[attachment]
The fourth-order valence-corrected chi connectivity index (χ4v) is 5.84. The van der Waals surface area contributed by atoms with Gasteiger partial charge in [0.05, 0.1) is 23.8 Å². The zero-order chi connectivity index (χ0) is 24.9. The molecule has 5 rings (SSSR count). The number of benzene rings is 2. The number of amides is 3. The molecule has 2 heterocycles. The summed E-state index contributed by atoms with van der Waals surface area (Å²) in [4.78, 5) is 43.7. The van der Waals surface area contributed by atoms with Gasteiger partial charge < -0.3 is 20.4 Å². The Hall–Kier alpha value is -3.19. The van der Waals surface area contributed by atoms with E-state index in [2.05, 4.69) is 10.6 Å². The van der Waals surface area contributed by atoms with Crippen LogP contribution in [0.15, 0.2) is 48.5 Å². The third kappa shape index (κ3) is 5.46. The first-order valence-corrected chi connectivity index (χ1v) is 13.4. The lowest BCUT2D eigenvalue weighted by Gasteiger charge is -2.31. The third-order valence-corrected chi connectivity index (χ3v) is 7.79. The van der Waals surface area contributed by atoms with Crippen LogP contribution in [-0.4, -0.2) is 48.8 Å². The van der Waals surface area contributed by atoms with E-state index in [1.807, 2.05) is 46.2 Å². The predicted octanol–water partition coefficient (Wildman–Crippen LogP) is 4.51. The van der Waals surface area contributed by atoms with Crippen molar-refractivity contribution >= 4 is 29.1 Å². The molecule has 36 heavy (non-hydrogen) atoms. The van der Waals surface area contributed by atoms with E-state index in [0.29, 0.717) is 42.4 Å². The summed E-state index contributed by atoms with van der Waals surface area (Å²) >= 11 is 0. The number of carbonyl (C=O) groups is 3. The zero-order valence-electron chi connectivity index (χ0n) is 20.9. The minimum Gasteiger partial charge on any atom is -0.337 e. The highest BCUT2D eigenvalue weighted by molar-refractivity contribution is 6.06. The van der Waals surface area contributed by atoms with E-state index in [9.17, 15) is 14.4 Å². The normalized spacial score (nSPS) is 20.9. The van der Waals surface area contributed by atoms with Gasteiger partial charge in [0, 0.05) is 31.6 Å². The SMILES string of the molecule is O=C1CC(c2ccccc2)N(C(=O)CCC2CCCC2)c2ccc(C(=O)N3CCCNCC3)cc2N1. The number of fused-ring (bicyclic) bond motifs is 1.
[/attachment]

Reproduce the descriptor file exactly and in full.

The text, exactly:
The fourth-order valence-corrected chi connectivity index (χ4v) is 5.84. The van der Waals surface area contributed by atoms with Gasteiger partial charge in [0.05, 0.1) is 23.8 Å². The zero-order chi connectivity index (χ0) is 24.9. The molecule has 5 rings (SSSR count). The number of benzene rings is 2. The number of amides is 3. The molecule has 2 heterocycles. The summed E-state index contributed by atoms with van der Waals surface area (Å²) in [4.78, 5) is 43.7. The van der Waals surface area contributed by atoms with Gasteiger partial charge < -0.3 is 20.4 Å². The Hall–Kier alpha value is -3.19. The van der Waals surface area contributed by atoms with E-state index in [2.05, 4.69) is 10.6 Å². The van der Waals surface area contributed by atoms with Crippen LogP contribution in [0.15, 0.2) is 48.5 Å². The third kappa shape index (κ3) is 5.46. The first-order valence-corrected chi connectivity index (χ1v) is 13.4. The lowest BCUT2D eigenvalue weighted by Gasteiger charge is -2.31. The third-order valence-corrected chi connectivity index (χ3v) is 7.79. The van der Waals surface area contributed by atoms with Crippen LogP contribution in [-0.4, -0.2) is 48.8 Å². The van der Waals surface area contributed by atoms with E-state index in [1.807, 2.05) is 46.2 Å². The predicted octanol–water partition coefficient (Wildman–Crippen LogP) is 4.51. The van der Waals surface area contributed by atoms with Crippen molar-refractivity contribution >= 4 is 29.1 Å². The molecule has 36 heavy (non-hydrogen) atoms. The van der Waals surface area contributed by atoms with E-state index in [0.29, 0.717) is 42.4 Å². The summed E-state index contributed by atoms with van der Waals surface area (Å²) >= 11 is 0. The number of carbonyl (C=O) groups is 3. The zero-order valence-electron chi connectivity index (χ0n) is 20.9. The minimum Gasteiger partial charge on any atom is -0.337 e. The highest BCUT2D eigenvalue weighted by molar-refractivity contribution is 6.06. The van der Waals surface area contributed by atoms with E-state index in [9.17, 15) is 14.4 Å². The normalized spacial score (nSPS) is 20.9. The van der Waals surface area contributed by atoms with Gasteiger partial charge in [0, 0.05) is 31.6 Å². The SMILES string of the molecule is O=C1CC(c2ccccc2)N(C(=O)CCC2CCCC2)c2ccc(C(=O)N3CCCNCC3)cc2N1. The number of fused-ring (bicyclic) bond motifs is 1.